Mainstreaming inclusion and our gender lens at inFocus
Over the past year, inFocus, through the support of the Laureus Sport for Good Foundation, has engaged a group of five organisations from around the world in a Community of Practice focused on measuring impact related to gender within Sport for Development work (S4D). Together with the five organisations and Dr. Megan Chawansky, we have developed a Common theory of vhange. During the Laureus Summit 2016, we shared this document and our experiences through a workshop with the greater S4D community. The attendees of this workshop are the initial Learning Community of organisations that may use the theory of change to inform their programme activities that address issues of gender inequality. We realise that the first version of this common theory of change is focused specifically on work with girls, and that there are ways of working on gender inequality that go beyond direct programming for girls. This process inspired us to reflect on our work at inFocus and how, as an organisation, we address issues of inequality, especially gender, and how we can improve and “mainstream” this important issue into our own work and resources.
The first step in this internal process is to apply a gender lens to our inFocus workshops and resources. What does it mean to apply gender lens? We think that the most clear definition comes from Chicago Women in Philanthropy’s ClearSighted Guide, which states that, “using the gender lens to assess operations and programs not only underscores an organization’s commitment to gender equality and sensitivity, but ensures that its leadership guides the organization to establish a mission, promote an operating style, and produce achievements that are supportive of the needs of women and girls.” At inFocus, we want to not only include the needs of women and girls in our lens, but we also want to lead on inclusion and sensitivity to other groups that are subject to social discrimination. Our mission, therefore, is a commitment to gender and social equality (including equality related to class, race, disability, citizenship, sexuality) and a sensitivity to inequalities for all types of difference. We aspire to lead by our example of practicing inclusion, through ensuring our work and resources reflect inclusion and diversity to the highest possible degree.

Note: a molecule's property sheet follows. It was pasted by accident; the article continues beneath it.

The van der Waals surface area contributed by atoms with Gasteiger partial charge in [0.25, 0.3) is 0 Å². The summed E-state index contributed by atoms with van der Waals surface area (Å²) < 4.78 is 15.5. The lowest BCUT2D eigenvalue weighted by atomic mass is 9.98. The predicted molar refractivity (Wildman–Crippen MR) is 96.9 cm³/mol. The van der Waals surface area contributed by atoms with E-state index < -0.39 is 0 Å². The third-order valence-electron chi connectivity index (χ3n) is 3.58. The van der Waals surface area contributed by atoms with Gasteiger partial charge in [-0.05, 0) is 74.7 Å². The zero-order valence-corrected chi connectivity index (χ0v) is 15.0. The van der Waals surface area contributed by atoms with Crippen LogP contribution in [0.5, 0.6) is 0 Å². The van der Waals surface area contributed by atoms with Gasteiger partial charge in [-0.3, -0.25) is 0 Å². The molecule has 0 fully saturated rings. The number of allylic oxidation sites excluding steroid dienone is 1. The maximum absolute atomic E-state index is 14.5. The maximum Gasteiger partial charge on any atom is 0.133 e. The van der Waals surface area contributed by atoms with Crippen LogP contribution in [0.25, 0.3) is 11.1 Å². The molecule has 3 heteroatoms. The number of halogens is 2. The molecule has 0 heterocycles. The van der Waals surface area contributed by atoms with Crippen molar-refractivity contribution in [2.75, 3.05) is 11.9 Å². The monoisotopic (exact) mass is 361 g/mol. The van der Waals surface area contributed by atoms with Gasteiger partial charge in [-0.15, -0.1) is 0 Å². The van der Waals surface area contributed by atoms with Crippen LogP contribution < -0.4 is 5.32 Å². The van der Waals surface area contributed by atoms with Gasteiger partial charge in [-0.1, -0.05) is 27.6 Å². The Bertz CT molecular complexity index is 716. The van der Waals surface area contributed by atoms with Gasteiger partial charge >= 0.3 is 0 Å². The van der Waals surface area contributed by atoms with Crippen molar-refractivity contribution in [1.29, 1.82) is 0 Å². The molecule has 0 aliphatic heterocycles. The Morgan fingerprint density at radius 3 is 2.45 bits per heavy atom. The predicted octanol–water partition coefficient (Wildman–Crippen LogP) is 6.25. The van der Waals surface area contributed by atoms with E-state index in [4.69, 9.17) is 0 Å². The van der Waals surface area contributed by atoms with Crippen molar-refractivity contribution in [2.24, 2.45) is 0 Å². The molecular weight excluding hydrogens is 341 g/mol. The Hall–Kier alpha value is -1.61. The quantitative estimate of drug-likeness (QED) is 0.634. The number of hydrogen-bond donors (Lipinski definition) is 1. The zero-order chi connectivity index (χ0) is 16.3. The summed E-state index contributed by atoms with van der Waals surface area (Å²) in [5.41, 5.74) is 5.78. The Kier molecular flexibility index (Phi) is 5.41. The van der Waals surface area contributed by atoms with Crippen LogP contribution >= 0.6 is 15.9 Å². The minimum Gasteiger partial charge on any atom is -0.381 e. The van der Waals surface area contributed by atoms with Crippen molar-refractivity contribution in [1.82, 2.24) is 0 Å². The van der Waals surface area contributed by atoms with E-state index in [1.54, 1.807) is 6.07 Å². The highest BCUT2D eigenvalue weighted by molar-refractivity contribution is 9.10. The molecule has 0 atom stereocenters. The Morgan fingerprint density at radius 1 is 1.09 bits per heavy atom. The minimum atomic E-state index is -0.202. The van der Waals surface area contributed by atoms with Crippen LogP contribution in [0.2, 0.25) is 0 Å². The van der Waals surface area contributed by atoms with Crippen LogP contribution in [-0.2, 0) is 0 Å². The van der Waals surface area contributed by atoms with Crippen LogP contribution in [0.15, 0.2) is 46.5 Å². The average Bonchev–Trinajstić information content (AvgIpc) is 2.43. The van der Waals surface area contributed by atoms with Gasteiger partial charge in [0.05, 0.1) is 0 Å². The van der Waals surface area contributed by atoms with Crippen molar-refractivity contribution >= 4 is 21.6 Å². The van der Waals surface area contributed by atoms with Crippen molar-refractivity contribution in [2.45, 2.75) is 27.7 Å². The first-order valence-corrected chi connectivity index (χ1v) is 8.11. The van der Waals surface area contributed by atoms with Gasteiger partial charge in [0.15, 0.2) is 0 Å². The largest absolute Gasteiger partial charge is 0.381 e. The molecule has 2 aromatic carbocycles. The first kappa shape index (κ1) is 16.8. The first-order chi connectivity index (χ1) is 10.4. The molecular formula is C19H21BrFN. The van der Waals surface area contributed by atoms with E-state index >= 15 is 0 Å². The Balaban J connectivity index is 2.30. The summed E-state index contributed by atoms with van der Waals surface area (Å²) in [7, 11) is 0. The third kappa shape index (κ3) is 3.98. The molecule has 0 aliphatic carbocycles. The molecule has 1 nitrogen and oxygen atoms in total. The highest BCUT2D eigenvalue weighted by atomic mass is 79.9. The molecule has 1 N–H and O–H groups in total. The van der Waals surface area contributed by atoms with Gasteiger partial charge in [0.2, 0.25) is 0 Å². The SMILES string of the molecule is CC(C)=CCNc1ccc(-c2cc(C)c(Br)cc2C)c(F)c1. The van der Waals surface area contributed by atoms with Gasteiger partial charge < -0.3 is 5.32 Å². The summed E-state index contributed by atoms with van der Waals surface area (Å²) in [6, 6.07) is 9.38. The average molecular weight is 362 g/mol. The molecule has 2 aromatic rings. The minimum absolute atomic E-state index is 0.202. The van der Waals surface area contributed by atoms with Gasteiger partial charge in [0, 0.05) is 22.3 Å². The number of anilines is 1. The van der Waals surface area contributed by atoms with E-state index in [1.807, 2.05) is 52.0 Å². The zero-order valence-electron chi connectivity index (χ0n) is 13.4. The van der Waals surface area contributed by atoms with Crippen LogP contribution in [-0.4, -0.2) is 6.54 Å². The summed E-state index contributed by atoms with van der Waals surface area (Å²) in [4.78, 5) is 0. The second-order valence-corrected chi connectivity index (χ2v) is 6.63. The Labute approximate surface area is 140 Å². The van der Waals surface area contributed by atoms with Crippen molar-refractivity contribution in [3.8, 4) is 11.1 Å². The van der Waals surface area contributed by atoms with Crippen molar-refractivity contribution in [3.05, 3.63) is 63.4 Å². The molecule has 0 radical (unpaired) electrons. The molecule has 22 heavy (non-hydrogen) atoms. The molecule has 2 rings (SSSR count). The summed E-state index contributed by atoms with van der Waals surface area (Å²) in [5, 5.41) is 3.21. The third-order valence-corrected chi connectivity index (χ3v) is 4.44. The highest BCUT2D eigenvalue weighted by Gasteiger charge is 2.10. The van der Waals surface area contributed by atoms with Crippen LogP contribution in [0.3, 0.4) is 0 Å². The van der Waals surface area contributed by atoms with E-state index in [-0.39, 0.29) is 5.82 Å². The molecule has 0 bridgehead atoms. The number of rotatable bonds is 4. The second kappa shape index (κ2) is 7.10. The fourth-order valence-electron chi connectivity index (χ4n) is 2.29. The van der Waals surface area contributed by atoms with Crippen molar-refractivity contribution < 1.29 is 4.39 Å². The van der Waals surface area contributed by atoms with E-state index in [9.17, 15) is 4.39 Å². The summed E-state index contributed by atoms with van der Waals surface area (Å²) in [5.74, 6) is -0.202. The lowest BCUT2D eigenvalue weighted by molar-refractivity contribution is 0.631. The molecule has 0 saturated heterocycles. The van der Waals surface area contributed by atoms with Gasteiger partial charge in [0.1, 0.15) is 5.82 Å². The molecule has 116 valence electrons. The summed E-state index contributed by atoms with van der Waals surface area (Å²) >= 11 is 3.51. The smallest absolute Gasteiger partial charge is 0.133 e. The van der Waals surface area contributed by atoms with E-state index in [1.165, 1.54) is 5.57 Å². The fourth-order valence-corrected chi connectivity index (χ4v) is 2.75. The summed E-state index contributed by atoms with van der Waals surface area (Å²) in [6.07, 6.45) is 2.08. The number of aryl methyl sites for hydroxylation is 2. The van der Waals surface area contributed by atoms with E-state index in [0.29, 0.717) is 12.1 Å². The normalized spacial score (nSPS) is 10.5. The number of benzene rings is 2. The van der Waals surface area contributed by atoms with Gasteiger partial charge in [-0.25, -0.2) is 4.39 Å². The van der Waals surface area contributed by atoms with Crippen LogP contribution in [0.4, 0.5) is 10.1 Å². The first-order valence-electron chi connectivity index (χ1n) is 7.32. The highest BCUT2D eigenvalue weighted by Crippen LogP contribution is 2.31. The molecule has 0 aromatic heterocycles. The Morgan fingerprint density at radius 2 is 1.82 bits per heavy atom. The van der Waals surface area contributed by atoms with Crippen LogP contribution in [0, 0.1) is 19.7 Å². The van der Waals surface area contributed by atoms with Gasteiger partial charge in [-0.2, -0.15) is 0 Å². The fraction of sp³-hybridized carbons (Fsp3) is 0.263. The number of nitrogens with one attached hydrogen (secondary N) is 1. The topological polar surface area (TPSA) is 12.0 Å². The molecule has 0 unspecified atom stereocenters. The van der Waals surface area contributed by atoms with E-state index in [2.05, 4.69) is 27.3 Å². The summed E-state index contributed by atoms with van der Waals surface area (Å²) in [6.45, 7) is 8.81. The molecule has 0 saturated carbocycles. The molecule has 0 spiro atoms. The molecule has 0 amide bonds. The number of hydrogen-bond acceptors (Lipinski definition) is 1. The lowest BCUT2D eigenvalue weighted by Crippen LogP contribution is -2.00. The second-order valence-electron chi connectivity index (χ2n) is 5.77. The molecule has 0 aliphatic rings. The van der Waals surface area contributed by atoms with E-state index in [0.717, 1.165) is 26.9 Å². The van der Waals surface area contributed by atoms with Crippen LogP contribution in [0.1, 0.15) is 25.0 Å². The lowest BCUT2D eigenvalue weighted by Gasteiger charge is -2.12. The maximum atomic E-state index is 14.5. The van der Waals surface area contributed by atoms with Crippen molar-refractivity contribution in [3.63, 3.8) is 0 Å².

We have begun to mainstream equality and inclusion throughout our existing resources, such as providing inclusive examples and including questions that are gender sensitive. We will continue to do so as we work on new projects with new organisations. This mainstreaming will take place across the four areas in which we work – Social Impact Measurement (SIM); research, evaluation and learning; planning for impact and; theory of change. We hope to both set an example for the partners we work with, and also continue to learn from them regarding how they have been effective at addressing social and gender inequality.